Shifting Strategies of Sugar Taxation

The history of sugar can be told through its impact on world diets. It can also be told through its impact on world economies, as seen in Sidney W. Mintz’s sweeping study Sweetness and Power.[i]

For some 500 years, one of the powers derived from the demand for sugar has been the power of taxation.[ii] As Adam Smith argued in The Wealth of Nations in 1776, sugar, rum and tobacco were “extremely proper subjects of taxation”: they were “nowhere necessaries of life” and had become “objects of almost universal consumption.”[iii] Sugar could be described in the same terms today in much of the world, yet the ways in which the power of taxation is exercised is now on the verge of a dramatic change—after centuries of promoting the sugar industry through tax policies, some governments are attempting to use taxation alongside other policies to reduce sugar consumption and change societal perceptions of the commodity.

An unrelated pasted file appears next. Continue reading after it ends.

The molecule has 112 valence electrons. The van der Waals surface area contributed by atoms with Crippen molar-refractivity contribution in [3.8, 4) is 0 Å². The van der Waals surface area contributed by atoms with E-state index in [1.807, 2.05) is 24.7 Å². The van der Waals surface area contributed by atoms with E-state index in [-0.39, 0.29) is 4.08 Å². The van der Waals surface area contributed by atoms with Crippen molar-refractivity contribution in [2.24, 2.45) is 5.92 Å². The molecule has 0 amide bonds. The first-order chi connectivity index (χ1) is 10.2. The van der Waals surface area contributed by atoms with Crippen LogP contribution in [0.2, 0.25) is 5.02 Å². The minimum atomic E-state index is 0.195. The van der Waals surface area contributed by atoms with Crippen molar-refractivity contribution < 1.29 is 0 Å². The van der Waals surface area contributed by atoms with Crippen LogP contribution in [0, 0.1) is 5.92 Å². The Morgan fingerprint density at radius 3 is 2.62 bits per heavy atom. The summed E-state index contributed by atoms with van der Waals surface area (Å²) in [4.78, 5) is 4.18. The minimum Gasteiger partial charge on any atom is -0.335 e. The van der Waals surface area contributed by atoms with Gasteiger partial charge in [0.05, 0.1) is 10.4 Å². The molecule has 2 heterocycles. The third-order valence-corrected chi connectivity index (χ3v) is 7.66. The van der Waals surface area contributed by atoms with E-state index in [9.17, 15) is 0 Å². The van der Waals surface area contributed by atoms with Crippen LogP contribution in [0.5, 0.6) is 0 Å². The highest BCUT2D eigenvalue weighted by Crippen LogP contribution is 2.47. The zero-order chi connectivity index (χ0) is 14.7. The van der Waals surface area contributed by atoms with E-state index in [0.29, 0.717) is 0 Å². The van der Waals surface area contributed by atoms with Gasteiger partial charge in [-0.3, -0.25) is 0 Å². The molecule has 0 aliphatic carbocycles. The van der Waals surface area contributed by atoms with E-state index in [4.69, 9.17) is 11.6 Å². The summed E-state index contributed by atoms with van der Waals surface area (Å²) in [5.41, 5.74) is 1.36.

The vast quantities of sugar traded in the global market by the 18th century made sugar taxation a potent source of both revenue and political power. Governments used duties and excise taxes to protect colonial sugar interests and raise revenues.[iv] These sugar taxes were of a scale to fund wars—for example, British sugar duties were raised in 1781 in the midst of the American Revolution and no less than seven times during Britain’s wars with France in the late 1700s and early 1800s.[v]

But these taxation policies also had unintended consequences for sugar consumption. As Mintz notes, British sugar duties established to protect West Indian planters taxed British consumers regressively in the early 19th century and “hence kept sugar consumption substantially lower among the poorer classes than it was even among the sailors and paupers who were its official charges.”[vi] That this was not by design is clear from the government’s willingness to offer sailors and paupers as customers to the sugar trade and it is clear in the 1820s debates over reducing the sugar duties.[vii]